A. Ganse, APL-UW, 1999-2009
MiniSim is a Java2 program thrown together as a test demonstration of a networked Dept of Defense simulation client. The simulation networking component itself was part of a software framework that can't be shared with the public, but a key concept was that the client is separable from the simulator so that this part can be shared publicly. I suppose that really turns this program into more of a demonstration of Java2 GUI implementation, but maybe that's useful to someone too. (Like myself in six months after I've forgotten all about how I coded this thing.) A screenshot of the application is in the file screenshot.png.
The other thing that MiniSim may be useful in demonstrating is for creating a single piece of Java2 code that can run as both an independent on-screen application and as an applet situated on a webpage. So you can run MiniSim either by entering at the command-line:
> java -jar MiniSimDemo.jar
or by bringing up the webpage MiniSim.html in a window of a web browser that supports Java2 (that webpage in turn calls up MiniSimDemo.jar). Any modern browser should support that, but just in case, you can always get a Java plug-in at http://www.java.com. Either way the Java applet/application should run right from the provided jar file. But you can recreate it via the makefile (I know, I know, but let's not start another "make" vs "ant" argument here) as follows:
This compiles the *.java code into *.class files and puts the class files into MiniSimDemo.jar, and also creates the JavaDoc directory documenting the Java structure of the code. To view the JavaDoc output point your web browser to the file doc/javadoc/index.html. You can also recreate the MiniSim.src.jar file via:
> make srcjar
And to remove all the extraneous files created during the above:
> make clean
MiniSim essentially consists of two halves: the graphical user interface (GUI) that we see on the screen, and the simulator interface that keeps track of the numerical values for the various objects being simulated and communicates these values back and forth with other simulators. A UML class diagram for the program is provided in the file classDiagram.gif (and I must credit ArgoUML for its handy open source UML diagramming ability). The classes related to the GUIFrame are on the left, and the classes associated with the simulation interface SimInterface are on the right. They're both instantiated from the main MiniSim class. The GUIFrame is updated and redrawn every quarter of a second or so (or however often one likes) by the AnimTimer. Before redrawing its time slider and little submarines on its map display, GUIFrame asks the latest values for those things from the SimInterface, which runs as a separate thread and updates itself at some different rate by the SimTimer (generally faster than the GUI updates). The GUIFrame also accepts some input, like mouse-clicks for new sonobuoy drops, which it passes on to the SimInterface.
The SimInterface is the key to a networked simulation implementation. MiniSim gets from its SimInterface the time and an up-to-date list of the positions, speeds, and so on from each NavalObject (like submarines and sonobuoys) participating in the simulation. The NavalObjects might be local in the same Java program instance on the same computer, or they might be running on some remote computer. The Submarine and Sonobuoy objects specified locally within this example code are very rudimentary in terms of their motion and sensing abilities, but the SimInterface could alternately take the Submarine and Sonobuoy information from more complicated "real" simulators running outside of MiniSim, providing their information either via simple network sockets or a more involved simulation framework, to the SimInterface. My original intent with this public demo version of the code was to create a simple socket framework in the SimInterface so that two MiniSim instances on the same LAN could automatically find each other via sockets and send the sub and sonobuoy info to each other in a "Battleship" game-like demonstration. Each "player" would not see the other's sub but each would deposit sonobuoys into the field that ping when sensing the other's sub. Alas I never got to that part. Still, the thing operates on its own and lets you deposit sonobuoys which report sensing the sub while it drives around. So again it's a GUI/simulation demonstration rather than a fun game to play with (or you'd have to be REALLY bored).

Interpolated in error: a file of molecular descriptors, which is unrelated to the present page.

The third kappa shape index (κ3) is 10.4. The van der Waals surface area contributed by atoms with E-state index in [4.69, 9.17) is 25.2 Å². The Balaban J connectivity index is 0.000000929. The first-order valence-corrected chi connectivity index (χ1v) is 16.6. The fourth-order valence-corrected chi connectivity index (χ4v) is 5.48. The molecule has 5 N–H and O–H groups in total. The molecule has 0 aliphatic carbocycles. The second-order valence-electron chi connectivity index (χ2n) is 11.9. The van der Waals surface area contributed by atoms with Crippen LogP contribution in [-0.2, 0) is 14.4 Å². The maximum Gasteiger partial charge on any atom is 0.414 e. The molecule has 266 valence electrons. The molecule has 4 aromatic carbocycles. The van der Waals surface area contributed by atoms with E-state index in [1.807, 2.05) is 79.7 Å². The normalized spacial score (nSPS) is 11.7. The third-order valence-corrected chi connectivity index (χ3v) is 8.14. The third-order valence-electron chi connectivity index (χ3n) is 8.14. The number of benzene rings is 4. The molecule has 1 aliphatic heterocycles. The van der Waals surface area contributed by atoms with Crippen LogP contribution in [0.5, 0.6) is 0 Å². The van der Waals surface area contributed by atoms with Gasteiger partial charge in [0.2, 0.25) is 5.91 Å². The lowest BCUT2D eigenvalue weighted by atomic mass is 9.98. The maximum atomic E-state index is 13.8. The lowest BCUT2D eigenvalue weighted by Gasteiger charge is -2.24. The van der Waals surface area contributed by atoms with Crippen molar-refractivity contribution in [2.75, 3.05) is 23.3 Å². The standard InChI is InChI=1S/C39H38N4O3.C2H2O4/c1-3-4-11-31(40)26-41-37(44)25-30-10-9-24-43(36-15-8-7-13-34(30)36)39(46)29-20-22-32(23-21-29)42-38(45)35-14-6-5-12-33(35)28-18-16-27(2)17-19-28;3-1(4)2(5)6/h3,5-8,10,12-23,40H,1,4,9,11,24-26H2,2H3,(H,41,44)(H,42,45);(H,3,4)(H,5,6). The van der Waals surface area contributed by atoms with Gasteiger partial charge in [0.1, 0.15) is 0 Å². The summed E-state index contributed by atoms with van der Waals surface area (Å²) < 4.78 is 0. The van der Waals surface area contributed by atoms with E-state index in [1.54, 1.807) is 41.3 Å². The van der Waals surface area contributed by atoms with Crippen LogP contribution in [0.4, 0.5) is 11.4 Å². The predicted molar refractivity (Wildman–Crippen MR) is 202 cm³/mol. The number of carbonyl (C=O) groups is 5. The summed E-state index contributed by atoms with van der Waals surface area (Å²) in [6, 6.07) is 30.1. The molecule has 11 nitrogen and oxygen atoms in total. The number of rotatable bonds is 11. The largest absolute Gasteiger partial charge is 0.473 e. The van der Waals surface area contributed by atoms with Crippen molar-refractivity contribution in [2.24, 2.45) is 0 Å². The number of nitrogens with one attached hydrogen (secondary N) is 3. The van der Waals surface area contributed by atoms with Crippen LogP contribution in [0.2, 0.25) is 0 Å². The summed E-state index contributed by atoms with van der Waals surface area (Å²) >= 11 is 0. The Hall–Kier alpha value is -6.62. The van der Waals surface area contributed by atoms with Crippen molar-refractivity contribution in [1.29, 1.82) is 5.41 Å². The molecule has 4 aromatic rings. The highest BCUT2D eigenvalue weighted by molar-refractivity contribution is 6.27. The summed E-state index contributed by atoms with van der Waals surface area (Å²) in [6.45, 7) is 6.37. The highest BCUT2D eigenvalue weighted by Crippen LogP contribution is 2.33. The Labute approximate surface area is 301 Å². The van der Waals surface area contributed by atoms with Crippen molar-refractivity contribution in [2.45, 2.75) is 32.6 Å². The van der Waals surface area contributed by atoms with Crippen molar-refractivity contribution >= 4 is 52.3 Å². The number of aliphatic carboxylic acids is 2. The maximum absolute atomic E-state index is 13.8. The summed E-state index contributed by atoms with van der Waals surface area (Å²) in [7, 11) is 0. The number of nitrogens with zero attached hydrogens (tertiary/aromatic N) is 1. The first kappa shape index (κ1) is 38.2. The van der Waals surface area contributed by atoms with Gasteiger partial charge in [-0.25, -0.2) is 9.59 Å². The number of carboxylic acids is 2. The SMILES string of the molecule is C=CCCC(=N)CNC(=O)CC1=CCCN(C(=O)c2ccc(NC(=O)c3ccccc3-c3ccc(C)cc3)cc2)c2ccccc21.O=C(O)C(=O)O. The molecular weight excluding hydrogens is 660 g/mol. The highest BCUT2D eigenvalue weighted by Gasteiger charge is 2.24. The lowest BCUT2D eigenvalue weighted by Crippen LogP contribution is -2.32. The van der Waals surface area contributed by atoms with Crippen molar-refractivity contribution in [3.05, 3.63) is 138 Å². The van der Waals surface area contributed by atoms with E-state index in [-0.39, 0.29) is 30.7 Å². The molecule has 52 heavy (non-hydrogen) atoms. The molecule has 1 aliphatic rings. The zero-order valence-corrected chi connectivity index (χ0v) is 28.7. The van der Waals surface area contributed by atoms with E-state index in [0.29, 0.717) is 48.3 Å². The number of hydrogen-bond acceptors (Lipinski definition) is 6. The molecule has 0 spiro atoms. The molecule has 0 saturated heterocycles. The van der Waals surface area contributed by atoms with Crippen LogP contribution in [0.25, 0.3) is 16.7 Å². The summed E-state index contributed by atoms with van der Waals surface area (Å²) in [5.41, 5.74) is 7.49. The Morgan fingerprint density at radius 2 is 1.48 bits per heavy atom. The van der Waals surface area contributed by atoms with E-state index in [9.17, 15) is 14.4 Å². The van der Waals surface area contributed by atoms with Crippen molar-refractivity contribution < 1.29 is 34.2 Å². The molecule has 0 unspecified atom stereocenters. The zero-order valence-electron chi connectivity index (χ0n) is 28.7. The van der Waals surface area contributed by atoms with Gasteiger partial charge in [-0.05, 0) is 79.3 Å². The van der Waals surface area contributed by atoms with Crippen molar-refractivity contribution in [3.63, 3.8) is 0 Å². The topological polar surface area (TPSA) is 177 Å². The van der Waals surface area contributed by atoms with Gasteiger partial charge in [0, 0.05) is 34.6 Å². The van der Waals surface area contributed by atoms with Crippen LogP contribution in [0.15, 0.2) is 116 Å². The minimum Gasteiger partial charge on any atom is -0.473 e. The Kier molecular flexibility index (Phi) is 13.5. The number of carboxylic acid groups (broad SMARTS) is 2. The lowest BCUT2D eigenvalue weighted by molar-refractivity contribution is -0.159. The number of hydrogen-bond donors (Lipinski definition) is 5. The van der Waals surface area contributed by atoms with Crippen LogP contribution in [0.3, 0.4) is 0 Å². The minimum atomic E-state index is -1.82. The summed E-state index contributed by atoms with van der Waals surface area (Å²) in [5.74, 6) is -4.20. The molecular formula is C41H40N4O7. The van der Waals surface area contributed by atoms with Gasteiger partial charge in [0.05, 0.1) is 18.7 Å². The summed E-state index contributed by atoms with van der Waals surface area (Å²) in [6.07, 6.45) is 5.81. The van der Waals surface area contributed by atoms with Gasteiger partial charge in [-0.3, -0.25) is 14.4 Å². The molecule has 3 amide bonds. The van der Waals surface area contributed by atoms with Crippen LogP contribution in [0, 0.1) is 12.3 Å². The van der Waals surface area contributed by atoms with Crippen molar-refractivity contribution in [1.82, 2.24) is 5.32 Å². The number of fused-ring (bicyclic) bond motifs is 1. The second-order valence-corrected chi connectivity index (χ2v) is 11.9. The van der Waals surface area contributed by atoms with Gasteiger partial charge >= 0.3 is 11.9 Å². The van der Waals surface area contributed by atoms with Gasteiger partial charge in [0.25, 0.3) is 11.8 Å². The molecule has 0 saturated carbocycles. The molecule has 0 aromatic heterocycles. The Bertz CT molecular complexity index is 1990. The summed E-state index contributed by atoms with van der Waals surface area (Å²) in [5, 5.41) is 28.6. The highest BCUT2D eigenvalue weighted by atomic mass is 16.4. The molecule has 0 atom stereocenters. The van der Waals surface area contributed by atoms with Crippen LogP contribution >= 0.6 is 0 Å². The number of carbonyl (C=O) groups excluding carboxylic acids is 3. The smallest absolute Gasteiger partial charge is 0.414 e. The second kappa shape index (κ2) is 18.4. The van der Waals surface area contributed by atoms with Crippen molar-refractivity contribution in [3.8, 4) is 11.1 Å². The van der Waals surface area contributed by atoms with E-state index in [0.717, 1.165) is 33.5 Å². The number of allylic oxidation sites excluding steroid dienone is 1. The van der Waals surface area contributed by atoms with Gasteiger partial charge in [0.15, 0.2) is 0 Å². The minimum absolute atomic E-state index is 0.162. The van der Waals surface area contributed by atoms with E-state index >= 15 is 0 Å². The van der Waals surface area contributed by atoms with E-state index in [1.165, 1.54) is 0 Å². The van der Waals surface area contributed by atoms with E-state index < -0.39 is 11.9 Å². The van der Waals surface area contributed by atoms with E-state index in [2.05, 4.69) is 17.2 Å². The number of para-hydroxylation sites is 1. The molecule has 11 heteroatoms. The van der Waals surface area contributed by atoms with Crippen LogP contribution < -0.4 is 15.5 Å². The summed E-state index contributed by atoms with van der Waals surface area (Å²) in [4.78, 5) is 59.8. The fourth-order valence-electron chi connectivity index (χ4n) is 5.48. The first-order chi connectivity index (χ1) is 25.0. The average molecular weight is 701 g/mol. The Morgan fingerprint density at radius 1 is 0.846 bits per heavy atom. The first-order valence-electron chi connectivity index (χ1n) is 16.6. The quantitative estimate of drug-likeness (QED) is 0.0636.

Latest update 16sep2009: With more recent releases of Java, note that when I compile the Java code now with Java1.5 on OSX I see the following warning: "Note: ./SimInterface.java uses unchecked or unsafe operations. Note: Recompile with -Xlint:unchecked for details." The applet/application still appears to run fine as both applet and application, but before relying on it for anything else you may want to go figure out the "unchecked" or "unsafe" part of the code to stay current. A super quick initial Googling seems to imply this might relate to one of the Enumeration calls and might be new with Java1.5, but that was a very quick look and I'm honestly not sure...